Brands Expert Discusses Why Pent Up Spending/Demand Continues to Build

We recently saw the primary driver of the U.S. economy, Personal Consumption Expenditures (PCE) plummet by the most on record. That’s what happens when 320 million people aren’t supposed to go out of their houses much and most physical stores are closed by the state and federal government. With the natives getting very restless, yours truly included, the most historic plunge in consumer spending is about to mean revert higher. Make no mistake, consumption will not return to pre-covid levels for some time and there’s a lot of variables driving that statement but when we see “historic plunge” in the news, it’s usually followed by something much less insidious. As the economy begins opening up at partial capacity and slowly, the pent-up spending will begin but in a very cautious way. There will be winners and losers and the strongest brands will likely get even stronger through this crisis.

If spending has been stopped then savings have likely been re-built. Logical and true based on the image below from the St. Louis Federal Reserve. While most consumers are currently cautious, those with secure jobs are seeing their household balance sheets getting a buffer via higher savings. Long-term that’s a great thing even if spending takes a hit short term. To be sure, with unemployment staying uncomfortably high for the next year, there will be stress on some households and a strengthening balance sheet from others. I expect low income families to continue to retrench and spend only on the essentials (Amazon, Costco, Walmart, P&G, J&J, Dollar General, Verizon, Roku, Netflix, etc.) with other households beginning to dip their toes into discretionary items (Lululemon, Nike, Apple, Visa, Mastercard, Starbucks, Target, Home Depot, Lowes, Chipotle, TJ Maxx, Adidas, Dicks Sporting Goods, Best Buy, etc.).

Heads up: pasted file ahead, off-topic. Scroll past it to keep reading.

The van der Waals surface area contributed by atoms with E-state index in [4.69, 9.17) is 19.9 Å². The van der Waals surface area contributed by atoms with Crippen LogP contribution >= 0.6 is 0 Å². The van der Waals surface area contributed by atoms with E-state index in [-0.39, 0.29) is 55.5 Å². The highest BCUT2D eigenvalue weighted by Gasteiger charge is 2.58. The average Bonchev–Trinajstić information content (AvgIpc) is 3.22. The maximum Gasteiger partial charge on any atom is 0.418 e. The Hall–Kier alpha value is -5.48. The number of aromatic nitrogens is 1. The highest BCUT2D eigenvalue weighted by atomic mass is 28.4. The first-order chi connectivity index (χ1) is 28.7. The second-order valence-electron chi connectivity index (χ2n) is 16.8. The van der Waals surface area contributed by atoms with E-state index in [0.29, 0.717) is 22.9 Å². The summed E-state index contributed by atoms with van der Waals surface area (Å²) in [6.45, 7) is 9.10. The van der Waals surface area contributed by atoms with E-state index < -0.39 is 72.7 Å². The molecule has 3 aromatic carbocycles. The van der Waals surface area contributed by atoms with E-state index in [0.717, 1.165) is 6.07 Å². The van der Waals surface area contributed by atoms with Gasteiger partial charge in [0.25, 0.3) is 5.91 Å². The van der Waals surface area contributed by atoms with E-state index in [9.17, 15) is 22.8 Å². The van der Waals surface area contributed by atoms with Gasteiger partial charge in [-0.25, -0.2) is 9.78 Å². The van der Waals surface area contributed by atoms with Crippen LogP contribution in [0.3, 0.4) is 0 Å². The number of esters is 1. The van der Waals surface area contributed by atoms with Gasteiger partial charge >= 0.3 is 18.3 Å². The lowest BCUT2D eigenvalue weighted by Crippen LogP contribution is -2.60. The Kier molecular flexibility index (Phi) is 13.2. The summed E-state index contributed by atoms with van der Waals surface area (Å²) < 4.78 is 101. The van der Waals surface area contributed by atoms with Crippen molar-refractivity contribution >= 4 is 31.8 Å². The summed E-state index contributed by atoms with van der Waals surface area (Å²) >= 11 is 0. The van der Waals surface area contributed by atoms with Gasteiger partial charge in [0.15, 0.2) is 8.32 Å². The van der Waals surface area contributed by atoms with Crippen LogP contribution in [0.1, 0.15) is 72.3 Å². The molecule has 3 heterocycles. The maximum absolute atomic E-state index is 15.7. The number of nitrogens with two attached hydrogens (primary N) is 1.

What will the rest of the year look like for spending?

I continue to believe spending will be lumpy and more concentrated this year versus most years. We have so much uncertainty that it’s hard to know how much of the normal spending habits will be able to be completed. I’m confident we all want to get on with our lives, particularly as summer approaches but it’s still unclear how the state and national governments will open the economy. My local politicians still can’t agree on whether to allow hikers and bikers on the trails and that’s an easy decision. There doesn’t seem to be much of a focus on logical strategy happening across the country so spending certainly shouldn’t be expected to be even over the next 90 days. One thing is for sure, online retail is sure to be the leading method for purchasing.